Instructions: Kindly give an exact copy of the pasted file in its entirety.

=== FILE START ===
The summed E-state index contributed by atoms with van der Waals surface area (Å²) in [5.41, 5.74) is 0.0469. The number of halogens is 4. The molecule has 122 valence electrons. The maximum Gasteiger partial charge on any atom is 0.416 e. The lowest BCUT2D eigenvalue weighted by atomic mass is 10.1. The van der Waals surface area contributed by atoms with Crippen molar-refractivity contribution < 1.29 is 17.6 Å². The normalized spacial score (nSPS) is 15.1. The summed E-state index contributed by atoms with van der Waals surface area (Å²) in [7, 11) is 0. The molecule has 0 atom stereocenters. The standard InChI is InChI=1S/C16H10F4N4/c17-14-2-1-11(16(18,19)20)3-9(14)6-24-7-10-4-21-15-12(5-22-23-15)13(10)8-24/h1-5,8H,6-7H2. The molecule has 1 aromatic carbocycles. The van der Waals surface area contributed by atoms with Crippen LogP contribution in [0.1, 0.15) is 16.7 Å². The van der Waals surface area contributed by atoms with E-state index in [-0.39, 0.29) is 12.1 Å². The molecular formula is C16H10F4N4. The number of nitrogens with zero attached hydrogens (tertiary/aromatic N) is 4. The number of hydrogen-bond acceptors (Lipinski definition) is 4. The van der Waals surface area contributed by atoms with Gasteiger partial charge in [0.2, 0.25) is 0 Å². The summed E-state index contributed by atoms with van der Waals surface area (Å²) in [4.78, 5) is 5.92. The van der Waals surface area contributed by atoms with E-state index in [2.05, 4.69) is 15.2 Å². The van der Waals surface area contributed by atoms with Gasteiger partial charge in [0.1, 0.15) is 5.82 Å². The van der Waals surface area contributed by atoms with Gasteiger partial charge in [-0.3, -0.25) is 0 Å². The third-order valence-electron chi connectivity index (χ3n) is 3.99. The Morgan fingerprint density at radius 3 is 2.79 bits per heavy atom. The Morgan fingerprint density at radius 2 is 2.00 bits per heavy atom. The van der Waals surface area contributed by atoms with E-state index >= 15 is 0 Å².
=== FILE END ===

The summed E-state index contributed by atoms with van der Waals surface area (Å²) in [5.41, 5.74) is 0.0469. The number of halogens is 4. The molecule has 122 valence electrons. The maximum Gasteiger partial charge on any atom is 0.416 e. The lowest BCUT2D eigenvalue weighted by atomic mass is 10.1. The van der Waals surface area contributed by atoms with Crippen molar-refractivity contribution < 1.29 is 17.6 Å². The normalized spacial score (nSPS) is 15.1. The summed E-state index contributed by atoms with van der Waals surface area (Å²) in [7, 11) is 0. The molecule has 0 atom stereocenters. The standard InChI is InChI=1S/C16H10F4N4/c17-14-2-1-11(16(18,19)20)3-9(14)6-24-7-10-4-21-15-12(5-22-23-15)13(10)8-24/h1-5,8H,6-7H2. The molecule has 1 aromatic carbocycles. The van der Waals surface area contributed by atoms with Crippen LogP contribution in [0.1, 0.15) is 16.7 Å². The van der Waals surface area contributed by atoms with E-state index in [-0.39, 0.29) is 12.1 Å². The molecular formula is C16H10F4N4. The number of nitrogens with zero attached hydrogens (tertiary/aromatic N) is 4. The number of hydrogen-bond acceptors (Lipinski definition) is 4. The van der Waals surface area contributed by atoms with Gasteiger partial charge in [0.2, 0.25) is 0 Å². The summed E-state index contributed by atoms with van der Waals surface area (Å²) in [4.78, 5) is 5.92. The van der Waals surface area contributed by atoms with E-state index in [2.05, 4.69) is 15.2 Å². The van der Waals surface area contributed by atoms with Gasteiger partial charge in [0.1, 0.15) is 5.82 Å². The van der Waals surface area contributed by atoms with Gasteiger partial charge in [-0.3, -0.25) is 0 Å². The third-order valence-electron chi connectivity index (χ3n) is 3.99. The Morgan fingerprint density at radius 3 is 2.79 bits per heavy atom. The Morgan fingerprint density at radius 2 is 2.00 bits per heavy atom. The van der Waals surface area contributed by atoms with E-state index >= 15 is 0 Å².